Eastern Europe Shipping Blog

Expert tips on smarter shipping between the U.S. and Eastern Europe, including shipping of heavy goods.

Tips to reduce ocean shipping transit time

I.C.E. Transport | Sep 9, 2021 7:30:00 AM | ocean shipping


Port congestion, tight capacity, container shortages and other woes, all linked to pandemic-induced disruptions, have shippers tearing their hair out over ocean shipping transit time.

No one expects the global transportation pipeline to get back to normal anytime soon. But by deploying a few smart techniques you could, in some cases, shave some time off your ocean transit.

The first thing to understand about ocean transit time is that it’s more than the weeks a container spends on the water. Bottlenecks that stall freight can occur anywhere in the shipping process – from the day you ask for a booking until the day a container reaches its final destination. Opportunities to save time also arise throughout that process.

Here are some possible ways to grab those opportunities:

Pay more to get on a vessel sooner

ocean-shipping-transit-time-359739634--2Make a call today to book a container, and you’ll probably hear that the earliest available vessel leaves in about four weeks. It is possible to get an earlier sailing. But you’ll have to pay a premium over today’s already-hefty rates. Want to cut your transit by a couple of weeks? An extra $5,000 or so will buy you that time.

Route cargo strategically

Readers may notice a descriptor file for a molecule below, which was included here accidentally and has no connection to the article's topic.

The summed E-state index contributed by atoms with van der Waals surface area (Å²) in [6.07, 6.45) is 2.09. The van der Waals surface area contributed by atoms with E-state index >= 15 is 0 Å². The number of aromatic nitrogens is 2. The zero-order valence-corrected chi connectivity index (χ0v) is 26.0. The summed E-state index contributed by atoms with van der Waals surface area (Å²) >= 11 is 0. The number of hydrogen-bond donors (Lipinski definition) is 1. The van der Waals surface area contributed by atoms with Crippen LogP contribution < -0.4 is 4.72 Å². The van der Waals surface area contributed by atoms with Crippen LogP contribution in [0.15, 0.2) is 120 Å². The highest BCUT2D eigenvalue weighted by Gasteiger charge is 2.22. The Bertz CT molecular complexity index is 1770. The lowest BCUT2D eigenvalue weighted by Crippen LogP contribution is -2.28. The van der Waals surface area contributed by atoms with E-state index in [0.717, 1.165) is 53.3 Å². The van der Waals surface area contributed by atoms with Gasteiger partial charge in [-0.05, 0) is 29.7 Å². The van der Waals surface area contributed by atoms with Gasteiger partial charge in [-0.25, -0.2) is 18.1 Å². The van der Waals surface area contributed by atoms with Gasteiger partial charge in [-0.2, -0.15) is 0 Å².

Not every port is equally jammed. In some, ships sit a mile out at sea, waiting days for berths to open, while containers sit in the terminal waiting to get loaded onto those ships. At other ports, vessels move in and out faster.

Say you normally ship from a large port in Western Europe, but that port has been clogged for weeks. Maybe you should try another port that’s not seeing as much volume. Your container might spend a few extra days on the water. But if the vessel arrives and departs roughly on schedule, you could end up with a shorter total transit time.

The same logic works when you choose a destination port. If you usually ship into Savannah, but conditions there are bad, maybe you should use Charleston or Norfolk instead. You might need to truck the container farther to the final destination, and pay accordingly. But if your main goal is to cut your ocean shipping transit time, this could be a good strategy.

One caveat: conditions at ports change all the time. A location where traffic was moving smoothly last week could be congested today. To make a strategic choice, you need to stay up to date on conditions at all the ports you might use, or else work with a proactive forwarding company that monitors port traffic all the time.

Of course, even the savviest partner can’t read the future. From the time you book your cargo to the time the container arrives at the departure port, conditions at that port could change. So this strategy isn’t foolproof. But it’s sometimes worth a try.

Split the shipment

What’s worse than five containers racking up storage charges for days while you wait for a trucker to retrieve them from the terminal? Ten containers racking up storage charges!

When you ship multiple boxes, you might be able to reduce your risk by splitting the shipment. For example, you could book five containers on a ship bound for New York, and then put the other five on the same route one week later. That way, you’ll only need five truckers at a time to pick up your load. With trucks hard to find, the fewer you need to engage at once, the better the chance you’ll get all your containers on the road before your free time expires.